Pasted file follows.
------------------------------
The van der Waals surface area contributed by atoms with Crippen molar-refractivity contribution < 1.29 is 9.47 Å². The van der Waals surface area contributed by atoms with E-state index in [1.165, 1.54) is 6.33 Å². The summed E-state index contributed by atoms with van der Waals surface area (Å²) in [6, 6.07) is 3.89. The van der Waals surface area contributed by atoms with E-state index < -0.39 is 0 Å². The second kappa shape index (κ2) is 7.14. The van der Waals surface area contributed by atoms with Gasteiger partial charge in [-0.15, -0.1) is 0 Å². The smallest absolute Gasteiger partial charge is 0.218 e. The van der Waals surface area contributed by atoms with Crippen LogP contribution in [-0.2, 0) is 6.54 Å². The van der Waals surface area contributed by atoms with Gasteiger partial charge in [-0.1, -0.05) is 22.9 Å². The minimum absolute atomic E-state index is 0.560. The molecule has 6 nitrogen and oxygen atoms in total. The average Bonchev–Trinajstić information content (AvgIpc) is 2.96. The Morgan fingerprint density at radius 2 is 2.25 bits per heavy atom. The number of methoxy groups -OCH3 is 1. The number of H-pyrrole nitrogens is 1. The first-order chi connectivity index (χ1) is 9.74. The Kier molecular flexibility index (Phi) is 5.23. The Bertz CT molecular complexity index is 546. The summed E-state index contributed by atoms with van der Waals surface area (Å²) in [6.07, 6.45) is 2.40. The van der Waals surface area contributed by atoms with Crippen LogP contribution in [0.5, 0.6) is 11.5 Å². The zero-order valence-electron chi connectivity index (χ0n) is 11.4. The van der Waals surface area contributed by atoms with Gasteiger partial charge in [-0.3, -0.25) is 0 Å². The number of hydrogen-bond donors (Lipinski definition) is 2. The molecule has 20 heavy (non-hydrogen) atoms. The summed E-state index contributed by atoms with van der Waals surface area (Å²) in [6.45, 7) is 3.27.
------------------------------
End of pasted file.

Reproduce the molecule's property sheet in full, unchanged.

The van der Waals surface area contributed by atoms with Crippen molar-refractivity contribution < 1.29 is 9.47 Å². The van der Waals surface area contributed by atoms with E-state index in [1.165, 1.54) is 6.33 Å². The summed E-state index contributed by atoms with van der Waals surface area (Å²) in [6, 6.07) is 3.89. The van der Waals surface area contributed by atoms with E-state index < -0.39 is 0 Å². The second kappa shape index (κ2) is 7.14. The van der Waals surface area contributed by atoms with Gasteiger partial charge in [-0.15, -0.1) is 0 Å². The smallest absolute Gasteiger partial charge is 0.218 e. The van der Waals surface area contributed by atoms with Crippen LogP contribution in [-0.2, 0) is 6.54 Å². The van der Waals surface area contributed by atoms with Gasteiger partial charge in [-0.1, -0.05) is 22.9 Å². The minimum absolute atomic E-state index is 0.560. The molecule has 6 nitrogen and oxygen atoms in total. The average Bonchev–Trinajstić information content (AvgIpc) is 2.96. The Morgan fingerprint density at radius 2 is 2.25 bits per heavy atom. The number of methoxy groups -OCH3 is 1. The number of H-pyrrole nitrogens is 1. The first-order chi connectivity index (χ1) is 9.74. The Kier molecular flexibility index (Phi) is 5.23. The Bertz CT molecular complexity index is 546. The summed E-state index contributed by atoms with van der Waals surface area (Å²) in [6.07, 6.45) is 2.40. The van der Waals surface area contributed by atoms with Crippen LogP contribution in [0.5, 0.6) is 11.5 Å². The zero-order valence-electron chi connectivity index (χ0n) is 11.4. The van der Waals surface area contributed by atoms with Gasteiger partial charge in [-0.3, -0.25) is 0 Å². The number of hydrogen-bond donors (Lipinski definition) is 2. The molecule has 20 heavy (non-hydrogen) atoms. The summed E-state index contributed by atoms with van der Waals surface area (Å²) in [6.45, 7) is 3.27.